A study from Trulia that examined housing affordability nationwide found that in D.C. proper, about 45 percent of homes are considered affordable for the middle class, a relatively high number for a major metropolitan area.
For the study, Trulia measured affordability “as the share of homes for sale on Trulia within reach of a middle-class household.” They calculated whether the total monthly payment for a home would work out to less than 31 percent of a given metro’s area median income. For the DC region, the study used a median household income of $88,000 a year to determine regional affordability.
The study looked at the affordability of metropolitan areas as well as housing submarkets. It also dug down into housing affordability for millennials specifically using the metro median income for millennial-headed households. Nationwide, 49 percent of all homes are within reach to millennials. That number is 48 percent in the D.C. region, a large statistical area that includes a small part of West Virginia.
Markets in California and New York were by far the least affordable in the country for millennials or anyone else. (The study notes that even in San Francisco and New York, where the median income for millennials is higher than the median income for all households, the markets are still unaffordable for that demographic.) Submarkets that topped the unaffordability list were unsurprisingly concentrated in San Francisco, Los Angeles and New York City: Manhattan, Pasadena/San Gabriel Valley, Brooklyn and San Francisco sat at the top.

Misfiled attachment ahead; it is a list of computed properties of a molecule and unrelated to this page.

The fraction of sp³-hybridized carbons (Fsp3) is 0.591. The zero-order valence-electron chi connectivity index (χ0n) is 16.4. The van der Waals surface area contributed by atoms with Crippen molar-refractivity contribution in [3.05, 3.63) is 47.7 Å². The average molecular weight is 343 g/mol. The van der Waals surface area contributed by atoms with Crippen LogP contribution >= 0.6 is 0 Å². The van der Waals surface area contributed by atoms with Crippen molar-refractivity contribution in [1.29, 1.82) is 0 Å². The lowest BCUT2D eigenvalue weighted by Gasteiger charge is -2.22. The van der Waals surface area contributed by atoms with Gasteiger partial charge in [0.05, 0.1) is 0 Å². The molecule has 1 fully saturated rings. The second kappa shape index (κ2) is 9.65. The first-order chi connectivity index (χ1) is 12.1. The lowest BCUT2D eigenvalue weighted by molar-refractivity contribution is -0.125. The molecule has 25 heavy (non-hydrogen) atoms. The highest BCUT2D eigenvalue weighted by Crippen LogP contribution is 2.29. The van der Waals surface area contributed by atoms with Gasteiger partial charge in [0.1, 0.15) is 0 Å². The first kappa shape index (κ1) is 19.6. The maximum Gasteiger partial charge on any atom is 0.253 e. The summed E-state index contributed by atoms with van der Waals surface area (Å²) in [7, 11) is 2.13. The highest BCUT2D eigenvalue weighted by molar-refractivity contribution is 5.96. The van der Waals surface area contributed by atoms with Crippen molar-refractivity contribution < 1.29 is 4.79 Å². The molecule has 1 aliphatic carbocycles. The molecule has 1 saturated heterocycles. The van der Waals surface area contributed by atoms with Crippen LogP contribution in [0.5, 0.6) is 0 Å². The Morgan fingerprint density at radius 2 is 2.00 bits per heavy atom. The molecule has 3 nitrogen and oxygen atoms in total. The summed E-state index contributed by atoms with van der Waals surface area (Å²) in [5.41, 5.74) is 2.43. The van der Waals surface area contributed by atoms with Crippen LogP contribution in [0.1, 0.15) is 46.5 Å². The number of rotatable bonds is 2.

One paradox the study noted was that the higher median incomes rose in metros, the less affordable they became:
“Surprisingly, high-income metros are generally less, not more, affordable. Housing prices tend to be so high in metros with high incomes that affordability ends up being worse than in low-income metros. Why? High-income households bid up home prices, and high prices push out lower-income households. In addition, higher-income metros tend to have less new construction than lower-income metros do. As a result, high-income metros such as San Francisco and San Jose are among the least affordable, even after taking income into account.
Bucking the trend are Washington, DC and the Bethesda metro next door, where incomes are high and more than 60% of homes are within reach of the middle class.”
While that last sentence might surprise some in the region, it is important to remember that it corresponds to the D.C. metro area as a whole — a very large statistical area — not to D.C. proper.
But Trulia provided UrbanTurf with specific affordability data from D.C.-area submarkets. Unsurprisingly, Fairfax and Loudoun were least affordable for middle class residents, with D.C., Alexandria and Arlington close behind:
Fairfax, VA: 38%
Loudoun, VA: 38%
Arlington and Alexandria, VA: 40%
District of Columbia: 45%
Montgomery, MD: 59%
Prince William, VA: 69%
Prince George’s, MD: 86%
This article originally published at http://dc.urbanturf.com/articles/blog/trulia_affordability_study_about_45_of_d.c._homes_are_affordable_to_middle_/9233
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